NEW DELHI (Thomson Reuters Foundation) - “You know, humans do not understand that unless I am there to hold on to the soil, you will not be there either,” the tree tells the mountain.
“Yes, but ... villagers demand a road, the politician pushes for it and they cut parts of me and cut you and your folks too, and then there is a landslide!” replies the mountain.
This unusual dialogue is heard by several thousand people tuned to Venval Vani, a community radio station based in Chamba, Uttarakhand, the north Indian state devastated by severe flooding in 2013.
Venval Vani began broadcasting programs on the environment and climate change in June this year, the first anniversary of the torrential rains that caused landslides and flash floods in and around the Himalayan town of Kedarnath.
The disaster swept away entire villages, killed more than 5,000 people and forced the evacuation of more than 100,000 others.
The radio program “Nau Par Vikaas Ka” (“In the Name of Development”) is one of several that now aim to raise awareness of ways to minimize the risks associated with the most severe impacts of climate change.
Elsewhere in Uttarakhand, on Kumaon Vani Community Radio, a talk show called “Bajauni Dhura Thandho Paani” (“Large-leaf Trees and Cold Water”) addresses deforestation and its effect on water supplies.
The program’s title refers to the local belief that the best source of sweet cold water is near the base of certain trees.
“These trees, such as oak, rhododendron and the kharsu (an endemic species), are primarily responsible for groundwater recharging, but they are fast vanishing, being cut, whether for timber or for so-called ‘developmental works’ such as roads or tourist resorts,” said Harish Bisht, program head at Kumaon Vani.
Venu Arora of Ideosync Media, which provided environmental training for program makers at six community radio stations in Uttarakhand, supported by funding from the U.S.-based Ford Foundation, said rising population means old ways of doing things are having an ever higher environmental cost in the region.
“There are damaging customs in the hills, which perhaps was sustainable when the population was much less, but (is) no longer so,” Arora said.
“For instance, whenever there is a wedding in a family, relatives coming from far and near would bring with them logs as part of their custom. Now people listening to the various community radios across the state are trying to do away with this,” Arora said.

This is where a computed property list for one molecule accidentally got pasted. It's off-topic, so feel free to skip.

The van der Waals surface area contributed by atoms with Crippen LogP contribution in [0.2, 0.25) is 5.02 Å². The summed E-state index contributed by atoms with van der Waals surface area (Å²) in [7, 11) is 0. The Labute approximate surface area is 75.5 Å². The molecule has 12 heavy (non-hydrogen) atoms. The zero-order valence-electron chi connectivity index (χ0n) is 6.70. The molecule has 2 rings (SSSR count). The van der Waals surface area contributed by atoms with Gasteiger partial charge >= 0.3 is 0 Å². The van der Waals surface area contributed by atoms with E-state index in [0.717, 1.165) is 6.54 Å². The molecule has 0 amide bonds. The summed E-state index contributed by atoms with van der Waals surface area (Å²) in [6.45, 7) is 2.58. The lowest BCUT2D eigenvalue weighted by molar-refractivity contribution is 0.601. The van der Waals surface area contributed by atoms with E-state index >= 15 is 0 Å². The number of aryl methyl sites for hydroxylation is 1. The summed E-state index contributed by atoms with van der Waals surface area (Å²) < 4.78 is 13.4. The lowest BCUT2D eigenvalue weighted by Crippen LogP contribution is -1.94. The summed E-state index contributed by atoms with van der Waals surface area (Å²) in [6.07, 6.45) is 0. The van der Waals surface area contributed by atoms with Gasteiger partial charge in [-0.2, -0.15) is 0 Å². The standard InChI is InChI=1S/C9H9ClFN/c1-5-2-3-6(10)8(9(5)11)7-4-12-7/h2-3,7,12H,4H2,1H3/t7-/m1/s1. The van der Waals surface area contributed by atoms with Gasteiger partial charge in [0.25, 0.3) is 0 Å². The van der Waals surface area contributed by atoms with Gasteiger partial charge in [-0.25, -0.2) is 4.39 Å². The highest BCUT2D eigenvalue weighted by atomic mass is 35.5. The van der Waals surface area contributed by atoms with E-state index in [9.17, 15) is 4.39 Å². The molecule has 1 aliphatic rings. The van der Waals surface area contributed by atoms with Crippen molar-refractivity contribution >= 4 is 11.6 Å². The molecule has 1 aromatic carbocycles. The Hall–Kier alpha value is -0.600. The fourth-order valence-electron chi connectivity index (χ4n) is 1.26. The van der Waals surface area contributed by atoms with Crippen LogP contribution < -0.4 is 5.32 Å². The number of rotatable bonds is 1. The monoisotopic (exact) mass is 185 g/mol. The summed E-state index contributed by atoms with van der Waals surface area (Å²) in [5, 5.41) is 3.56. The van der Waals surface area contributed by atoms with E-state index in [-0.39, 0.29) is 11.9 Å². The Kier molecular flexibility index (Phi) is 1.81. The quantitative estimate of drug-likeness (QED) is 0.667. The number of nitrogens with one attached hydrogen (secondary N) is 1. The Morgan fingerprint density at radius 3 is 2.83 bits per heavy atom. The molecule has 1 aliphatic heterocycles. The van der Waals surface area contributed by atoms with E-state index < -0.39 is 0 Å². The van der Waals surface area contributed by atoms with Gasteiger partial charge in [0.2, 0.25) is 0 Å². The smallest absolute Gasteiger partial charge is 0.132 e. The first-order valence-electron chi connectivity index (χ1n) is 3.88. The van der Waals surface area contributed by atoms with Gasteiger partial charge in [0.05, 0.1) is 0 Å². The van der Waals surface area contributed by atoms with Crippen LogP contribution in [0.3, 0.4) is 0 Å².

The programs generally start with a general overview of the topic, followed by experts discussing specific issues and then a segment in which listeners can phone in, Bisht said.
Heads of the radio stations trained by Ideosync Media say the Kedarnath catastrophe has given them a reason to devote programs exclusively to climate change, forest degradation and disasters.
“There is a growing demand for such programs,” said Ravi Gossain, the head of Venval Vani. “Our listeners have been insisting that knowledge regarding climate change and environment must be disseminated.”
“We see the disasters around us, we suffer big and small landslides daily,” said Gauri Negi, a listener, during a discussion with other callers to the program. “We know why these happen, but there was no platform for such an open discussion. Now... we feel empowered.”
Ideosync’s training of broadcasters included education on everything from forest rules and regulations to mining laws, disaster preparedness and water conservation, said Leonea Fernandez, a program officer at the media group.
Listeners have not taken the new programming’s messages without some pushback, however, Gossain said.
“People demand that we should tell them about climate change and environmental science and good practices. But they also need roads. Every village demands roads right where they are. This means felling trees, and that is creating (the conditions for) disaster,” he said.
But the programming is generating enthusiasm among its audience. Gossain remembers one listener, Harish Kothari, who afterward offered to write scripts for the programs and has now completed half a dozen which are being reviewed by the station.
Govind Bisht, a regular listener of “Nau Par Vikas”, says the message of the programming is clear.
“The Kedarnath disaster taught us a lesson with a tight slap to our faces: ‘Listen when nature talks!’”
Reporting by Sujit Chakraborty; editing by Laurie Goering